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Braatz v. Braatz

Court of Appeals of Washington, Division 1

March 19, 2018

ALEXANDRA BRAATZ, Appellant,
v.
MICHAEL BRAATZ, Respondent.

          Spearman, J.

         When the trial court issues a domestic violence protection order that meets certain statutory conditions, the court must also order the restrained person to surrender all firearms and other dangerous weapons. RCW 9.41.800(3). We are asked to determine the burden of proof that applies to an order to surrender weapons. We hold that the restrained person has the burden to prove by a preponderance of the evidence that they have surrendered their firearms and other dangerous weapons.

         In this case, the trial court found that Michael Braatz had complied with an order to surrender weapons. Because the finding is not supported by substantial evidence, we reverse.

          FACTS

         Michael and Alexandra Braatz were married and lived in Oregon. They separated and Alexandra[1] moved to Washington, where she petitioned for a domestic violence protection order. Alexandra alleged that Michael had frequently assaulted her and threatened to shoot her. A commissioner found that Michael had committed domestic violence and entered a protection order. The commissioner ruled that she could not order Michael to surrender his weapons because the court did not have personal jurisdiction over him.

         Alexandra moved to revise the commissioner's order and a hearing was held on January 4, 2017. Michael asked for a continuance to obtain counsel. He stated that he did not have any firearms in his possession because they were all secured with family members. Michael also stated that he was a strong believer in the Second Amendment to the United States Constitution and did not want to give up his guns unless it was legally proven that he should not have them. Alexandra disputed that Michael did not have any guns in his possession. She asserted that he had a pistol when he visited the children the previous weekend.

         The court continued the hearing until January 18 and entered a temporary surrender weapons order. The order required Michael to immediately surrender his firearms, any other weapons, and any concealed pistol license to the local sheriffs office.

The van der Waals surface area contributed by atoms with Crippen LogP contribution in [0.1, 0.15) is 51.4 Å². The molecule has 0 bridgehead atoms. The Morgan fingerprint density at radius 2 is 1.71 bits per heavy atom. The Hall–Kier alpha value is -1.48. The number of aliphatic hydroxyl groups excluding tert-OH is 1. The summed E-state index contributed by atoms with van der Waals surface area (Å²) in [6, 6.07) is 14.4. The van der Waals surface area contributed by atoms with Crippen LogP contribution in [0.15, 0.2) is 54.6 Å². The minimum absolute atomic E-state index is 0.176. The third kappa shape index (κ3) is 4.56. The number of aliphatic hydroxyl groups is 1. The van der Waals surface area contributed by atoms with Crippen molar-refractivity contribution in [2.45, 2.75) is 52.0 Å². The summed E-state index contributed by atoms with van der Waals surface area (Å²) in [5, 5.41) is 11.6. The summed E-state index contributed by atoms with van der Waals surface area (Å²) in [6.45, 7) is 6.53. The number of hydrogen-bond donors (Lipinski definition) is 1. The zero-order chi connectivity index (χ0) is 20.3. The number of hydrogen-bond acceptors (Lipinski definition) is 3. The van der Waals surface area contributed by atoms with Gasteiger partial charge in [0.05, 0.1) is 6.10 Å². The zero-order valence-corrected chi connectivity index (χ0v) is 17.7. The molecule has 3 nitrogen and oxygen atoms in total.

On January 11, Michael filed a proof of surrender form stating that he had surrendered the firearms in his possession. He attached a receipt showing that he turned in two handguns and one hunting rifle to the sheriff's office in Union County, Oregon.

         At the hearing on January 18, the parties informed the court that they had prepared an agreed order and only needed the court's approval. The agreed order required Michael to surrender all firearms and other weapons but allowed him to surrender them in either Union or Lane County, Oregon. Michael's attorney explained that the remainder of Michael's guns were at his mother's house in Lane County, more than 350 miles from Michael's home in Union County. The court approved the agreed order and set a review hearing for February 1.

         On January 30, Alexandra filed a declaration stating that, following a house fire in 2014, Michael stored his guns at an armory. She attached an email from Emerald Valley Armory containing an inventory list of 34 guns identified by make, model, and serial number. The three guns Michael had previously surrendered were included in the list.

         At the review hearing on February 1, Michael's attorney stated that he had been unable to surrender his guns because the Lane and Union County sheriffs refused to accept them. Counsel asked the court to allow Michael to surrender the weapons by storing them in a safe to which only a third party had access.